Building on Momentum: iNovia Opens Kitchener-Waterloo Office

by on October 16, 2014

mo·men·tum: the strength or force that allows something to continue or to grow stronger or faster as time passes

Momentum is a wonderful, horrible thing. As investors, we are both tantalized and tormented by it. We cannot escape its wrath, nor reach out and grasp its true nature. We try to define it (see above), quantify it (ask a VC), reproduce it (check the portfolio) – or sometimes even destroy it (oops). We usually fail (#silence). Then we try again.

However, sometimes momentum takes you to a place that in retrospect seems obvious. There are usually a few twists and turns along the way, but by the end of the journey the only question left to ask is “what took so long?” Our circuitous path to opening up an office in Kitchener-Waterloo (K-W) is emblematic of this phenomenon. There is limited value in retracing each of those steps, but it remains worthwhile to point out a few of the signposts we saw along the way:

1. The University of Waterloo is consistently producing some of the best performing product teams in the world. I’m not just talking about local startups such as Kik, Vidyard, Clearpath Robotics, Thalmic Labs, etc. Check out the lineage of companies like Instacart, Pebble, ContextLogic, PagerDuty, A Thinking Ape, etc. Once you include the accomplishments of the UWaterloo alumni base at Google, Facebook, Apple, Microsoft, Amazon, etc. the numbers start to get staggering. There are maybe 5-10 schools in the entire world that can point to that sort of track record over the last few years.

2. Founders! Founders! Founders! If I were to channel my inner Steve Ballmer ( I would scream this mantra from the rooftop of the Tannery Building. There is a rich and storied history of great founders in the region; men and women who didn’t just build great companies, but revolutionized their industries. Val O’Donovan (COM DEV), Wes Graham (Watcom), Frank Tompa (OpenText) and Mike Lazaridis (RIM) were real pioneers in their fields, pushing the envelope further than rational expectations would have allowed. That tradition is alive and well in today’s generation of entrepreneurs, who have been ahead of their time in carving out leadership positions in markets such as mobile applications, online video, wearables, edtech, autonomous robotics, nanotechnology, quantum computing, biotech and next generation interfaces.  These are step function leaps forward, driven by young first-time founders who are too naïve to fail.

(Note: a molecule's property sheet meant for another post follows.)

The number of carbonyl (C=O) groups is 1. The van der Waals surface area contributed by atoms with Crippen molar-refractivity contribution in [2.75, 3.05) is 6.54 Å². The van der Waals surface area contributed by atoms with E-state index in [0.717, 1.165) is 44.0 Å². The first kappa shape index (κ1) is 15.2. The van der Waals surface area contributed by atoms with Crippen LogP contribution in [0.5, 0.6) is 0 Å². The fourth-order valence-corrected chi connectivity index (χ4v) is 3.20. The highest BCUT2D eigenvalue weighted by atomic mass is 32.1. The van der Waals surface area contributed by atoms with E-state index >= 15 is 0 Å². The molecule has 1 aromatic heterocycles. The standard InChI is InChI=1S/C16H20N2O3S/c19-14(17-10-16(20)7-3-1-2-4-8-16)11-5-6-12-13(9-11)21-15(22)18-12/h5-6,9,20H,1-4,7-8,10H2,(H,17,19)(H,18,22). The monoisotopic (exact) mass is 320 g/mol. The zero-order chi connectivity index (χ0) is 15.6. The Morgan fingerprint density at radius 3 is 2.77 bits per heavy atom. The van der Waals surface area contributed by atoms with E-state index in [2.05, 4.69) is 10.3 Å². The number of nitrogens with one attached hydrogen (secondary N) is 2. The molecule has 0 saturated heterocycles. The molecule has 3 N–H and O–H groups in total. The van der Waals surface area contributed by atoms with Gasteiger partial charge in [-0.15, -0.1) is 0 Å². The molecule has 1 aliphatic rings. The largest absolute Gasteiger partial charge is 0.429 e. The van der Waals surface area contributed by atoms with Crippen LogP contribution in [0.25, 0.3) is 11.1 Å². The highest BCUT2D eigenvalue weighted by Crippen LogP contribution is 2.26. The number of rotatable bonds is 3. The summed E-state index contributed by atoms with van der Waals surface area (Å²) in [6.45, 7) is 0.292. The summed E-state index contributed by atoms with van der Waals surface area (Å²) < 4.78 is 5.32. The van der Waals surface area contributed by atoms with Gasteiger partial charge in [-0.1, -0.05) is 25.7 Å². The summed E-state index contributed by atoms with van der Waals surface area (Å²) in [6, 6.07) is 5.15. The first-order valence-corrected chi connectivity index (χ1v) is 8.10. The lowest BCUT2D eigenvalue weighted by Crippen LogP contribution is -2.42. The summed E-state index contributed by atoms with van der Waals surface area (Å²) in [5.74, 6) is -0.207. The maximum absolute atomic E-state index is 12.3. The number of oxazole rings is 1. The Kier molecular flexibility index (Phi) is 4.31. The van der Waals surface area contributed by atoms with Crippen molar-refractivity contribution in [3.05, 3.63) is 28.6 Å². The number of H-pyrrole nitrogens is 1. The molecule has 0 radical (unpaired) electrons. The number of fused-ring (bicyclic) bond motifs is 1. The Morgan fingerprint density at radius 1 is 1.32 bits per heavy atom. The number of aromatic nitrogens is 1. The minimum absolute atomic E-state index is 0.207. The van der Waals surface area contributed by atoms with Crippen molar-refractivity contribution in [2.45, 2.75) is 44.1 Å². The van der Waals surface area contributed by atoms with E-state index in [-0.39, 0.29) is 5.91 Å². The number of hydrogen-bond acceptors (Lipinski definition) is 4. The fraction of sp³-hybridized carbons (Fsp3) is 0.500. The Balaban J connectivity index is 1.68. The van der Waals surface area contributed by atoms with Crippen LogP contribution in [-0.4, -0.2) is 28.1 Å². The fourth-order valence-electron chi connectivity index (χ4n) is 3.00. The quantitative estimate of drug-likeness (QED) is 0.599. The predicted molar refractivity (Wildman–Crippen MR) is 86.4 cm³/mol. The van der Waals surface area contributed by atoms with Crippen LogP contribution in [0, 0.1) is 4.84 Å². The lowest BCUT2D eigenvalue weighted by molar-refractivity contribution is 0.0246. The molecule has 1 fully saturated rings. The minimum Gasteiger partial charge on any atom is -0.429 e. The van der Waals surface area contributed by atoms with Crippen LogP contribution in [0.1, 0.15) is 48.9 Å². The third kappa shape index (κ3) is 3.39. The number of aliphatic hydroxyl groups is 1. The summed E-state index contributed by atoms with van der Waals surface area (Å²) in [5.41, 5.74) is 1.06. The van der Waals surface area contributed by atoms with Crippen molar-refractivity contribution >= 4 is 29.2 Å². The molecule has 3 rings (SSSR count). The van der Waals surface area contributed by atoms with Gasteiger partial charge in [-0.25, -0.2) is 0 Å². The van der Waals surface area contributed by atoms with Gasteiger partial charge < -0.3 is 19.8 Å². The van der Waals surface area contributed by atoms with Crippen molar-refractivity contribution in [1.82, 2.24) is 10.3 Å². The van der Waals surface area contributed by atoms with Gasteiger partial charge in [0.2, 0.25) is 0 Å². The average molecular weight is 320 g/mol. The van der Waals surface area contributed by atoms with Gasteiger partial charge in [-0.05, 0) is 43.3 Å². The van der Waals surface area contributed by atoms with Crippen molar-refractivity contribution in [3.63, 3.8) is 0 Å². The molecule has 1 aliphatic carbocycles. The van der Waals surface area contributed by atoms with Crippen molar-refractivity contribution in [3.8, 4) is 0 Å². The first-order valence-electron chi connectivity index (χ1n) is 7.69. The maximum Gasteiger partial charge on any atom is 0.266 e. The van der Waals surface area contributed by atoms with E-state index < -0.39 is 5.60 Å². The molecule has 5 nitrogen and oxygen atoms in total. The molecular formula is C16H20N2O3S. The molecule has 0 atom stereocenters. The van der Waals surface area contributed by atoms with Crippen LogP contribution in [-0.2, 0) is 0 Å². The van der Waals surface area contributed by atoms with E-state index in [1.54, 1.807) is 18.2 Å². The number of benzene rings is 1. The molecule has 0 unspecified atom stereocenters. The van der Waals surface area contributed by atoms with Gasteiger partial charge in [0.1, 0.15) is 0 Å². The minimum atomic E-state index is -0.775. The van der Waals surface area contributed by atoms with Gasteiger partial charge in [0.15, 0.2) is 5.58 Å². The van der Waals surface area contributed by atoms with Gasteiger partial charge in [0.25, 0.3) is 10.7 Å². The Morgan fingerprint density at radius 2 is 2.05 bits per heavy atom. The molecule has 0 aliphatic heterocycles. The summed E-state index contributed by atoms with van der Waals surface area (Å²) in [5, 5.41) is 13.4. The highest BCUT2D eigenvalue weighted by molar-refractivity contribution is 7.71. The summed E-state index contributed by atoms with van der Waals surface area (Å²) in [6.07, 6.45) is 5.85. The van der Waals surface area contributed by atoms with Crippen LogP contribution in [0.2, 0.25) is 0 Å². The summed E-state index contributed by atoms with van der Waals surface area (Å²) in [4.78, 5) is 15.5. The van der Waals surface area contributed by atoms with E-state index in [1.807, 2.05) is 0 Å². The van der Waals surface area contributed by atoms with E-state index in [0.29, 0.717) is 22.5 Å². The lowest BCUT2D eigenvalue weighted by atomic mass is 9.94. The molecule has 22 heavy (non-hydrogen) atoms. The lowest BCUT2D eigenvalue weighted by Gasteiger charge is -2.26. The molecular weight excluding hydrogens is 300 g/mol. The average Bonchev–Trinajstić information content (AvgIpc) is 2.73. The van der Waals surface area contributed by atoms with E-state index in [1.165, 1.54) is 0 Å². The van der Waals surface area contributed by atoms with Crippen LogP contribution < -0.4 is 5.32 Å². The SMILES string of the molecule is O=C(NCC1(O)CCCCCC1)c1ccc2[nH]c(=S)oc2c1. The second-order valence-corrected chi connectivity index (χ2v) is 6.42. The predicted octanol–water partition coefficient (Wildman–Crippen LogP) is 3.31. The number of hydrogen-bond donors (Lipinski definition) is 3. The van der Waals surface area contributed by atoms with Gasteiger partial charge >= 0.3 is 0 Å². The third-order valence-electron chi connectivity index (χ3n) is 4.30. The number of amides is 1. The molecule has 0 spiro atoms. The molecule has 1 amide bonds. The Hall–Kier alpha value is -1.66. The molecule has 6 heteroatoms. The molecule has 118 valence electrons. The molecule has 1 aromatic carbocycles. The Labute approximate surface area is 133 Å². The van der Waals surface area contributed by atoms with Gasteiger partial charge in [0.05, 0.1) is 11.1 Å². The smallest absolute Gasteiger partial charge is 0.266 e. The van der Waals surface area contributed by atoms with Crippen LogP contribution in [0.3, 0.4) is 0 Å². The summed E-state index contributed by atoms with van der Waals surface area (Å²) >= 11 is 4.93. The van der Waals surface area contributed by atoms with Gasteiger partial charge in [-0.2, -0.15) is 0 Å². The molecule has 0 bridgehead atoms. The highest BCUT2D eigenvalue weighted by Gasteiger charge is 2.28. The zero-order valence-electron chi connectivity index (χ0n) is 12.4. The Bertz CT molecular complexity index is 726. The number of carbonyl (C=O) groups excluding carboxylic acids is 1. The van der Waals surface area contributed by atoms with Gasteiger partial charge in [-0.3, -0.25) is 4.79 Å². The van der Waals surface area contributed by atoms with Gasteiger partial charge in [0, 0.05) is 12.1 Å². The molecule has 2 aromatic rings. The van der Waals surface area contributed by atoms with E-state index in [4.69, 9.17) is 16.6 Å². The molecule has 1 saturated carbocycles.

3. Organizations like Communitech did not magically appear without the fervent support of local executives and enterprises who were willing to put their time, money, and energy into institutionalizing the belief that there is value in building a broader support infrastructure for local (potentially competitive) startups. Experienced operators like Mike Stork, Jim Estill, Dennis Kavelman and Ted Hastings know what it takes to build a big business. Companies like RIM, Google, OpenText, Christie Digital, etc. are investing in their own disruption.  It’s a beautiful thing.

We are obviously not alone in appreciating the strength and speed with which the ecosystem is developing. Some of the most well-respected voices in the industry have leant their voices to the growing chorus that sings the praises of K-W:


“Something is going on in Waterloo, because the applications we get from Waterloo students are better than those we get from students of any other university.” — Paul Graham, Y Combinator


“What’s happening in Waterloo is fantastic. If you look at the history of Silicon Valley, you’ll see that startup hubs grow because of the success and ultimate demise of tech companies. In a forest, the trees start as saplings and grow, and then a fire happens, and the forest is blighted, and from the ashes the forest grows even bigger and brighter.” — Fred Wilson, Union Square Ventures


“I think Waterloo is the most impressive up-and-coming startup city I’ve been to.” — Sam Altman, Y Combinator

I don’t think it’s hard to dig up a collection of platitudes for one particular ecosystem. Having said that, these are not idle compliments of passers-by. We know first hand that there IS something going on in K-W. Call it momentum, call it a renaissance, or call it disruption. It doesn’t matter what word you choose – just understand that it is happening now, it will be stronger tomorrow, and is moving faster towards the future. We’re happy to be here.